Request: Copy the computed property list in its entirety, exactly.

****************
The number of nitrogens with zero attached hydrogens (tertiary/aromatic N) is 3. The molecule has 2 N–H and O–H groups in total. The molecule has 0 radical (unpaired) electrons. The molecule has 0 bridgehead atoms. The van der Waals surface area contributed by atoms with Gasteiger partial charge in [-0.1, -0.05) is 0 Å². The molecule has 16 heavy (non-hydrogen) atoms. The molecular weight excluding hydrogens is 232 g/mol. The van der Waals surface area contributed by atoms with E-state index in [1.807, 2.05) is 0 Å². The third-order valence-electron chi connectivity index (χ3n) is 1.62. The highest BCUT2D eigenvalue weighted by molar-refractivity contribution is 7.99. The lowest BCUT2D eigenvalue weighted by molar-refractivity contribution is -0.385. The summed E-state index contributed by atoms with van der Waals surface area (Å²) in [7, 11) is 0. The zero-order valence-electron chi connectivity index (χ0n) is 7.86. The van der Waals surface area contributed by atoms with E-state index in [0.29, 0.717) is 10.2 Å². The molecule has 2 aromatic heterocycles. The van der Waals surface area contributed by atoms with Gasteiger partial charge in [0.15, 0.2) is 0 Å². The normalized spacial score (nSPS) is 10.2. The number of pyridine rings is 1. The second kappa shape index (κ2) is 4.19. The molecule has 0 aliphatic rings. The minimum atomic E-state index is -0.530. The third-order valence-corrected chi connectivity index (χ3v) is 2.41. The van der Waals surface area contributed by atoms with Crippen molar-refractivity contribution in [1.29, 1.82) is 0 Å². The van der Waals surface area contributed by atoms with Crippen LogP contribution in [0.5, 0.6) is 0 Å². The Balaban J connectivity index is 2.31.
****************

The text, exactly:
The number of nitrogens with zero attached hydrogens (tertiary/aromatic N) is 3. The molecule has 2 N–H and O–H groups in total. The molecule has 0 radical (unpaired) electrons. The molecule has 0 bridgehead atoms. The van der Waals surface area contributed by atoms with Gasteiger partial charge in [-0.1, -0.05) is 0 Å². The molecule has 16 heavy (non-hydrogen) atoms. The molecular weight excluding hydrogens is 232 g/mol. The van der Waals surface area contributed by atoms with E-state index in [1.807, 2.05) is 0 Å². The third-order valence-electron chi connectivity index (χ3n) is 1.62. The highest BCUT2D eigenvalue weighted by molar-refractivity contribution is 7.99. The lowest BCUT2D eigenvalue weighted by molar-refractivity contribution is -0.385. The summed E-state index contributed by atoms with van der Waals surface area (Å²) in [7, 11) is 0. The zero-order valence-electron chi connectivity index (χ0n) is 7.86. The van der Waals surface area contributed by atoms with E-state index in [0.29, 0.717) is 10.2 Å². The molecule has 2 aromatic heterocycles. The van der Waals surface area contributed by atoms with Gasteiger partial charge in [0.15, 0.2) is 0 Å². The normalized spacial score (nSPS) is 10.2. The number of pyridine rings is 1. The second kappa shape index (κ2) is 4.19. The molecule has 0 aliphatic rings. The minimum atomic E-state index is -0.530. The third-order valence-corrected chi connectivity index (χ3v) is 2.41. The van der Waals surface area contributed by atoms with Crippen molar-refractivity contribution in [1.29, 1.82) is 0 Å². The van der Waals surface area contributed by atoms with Crippen LogP contribution in [0.5, 0.6) is 0 Å². The Balaban J connectivity index is 2.31.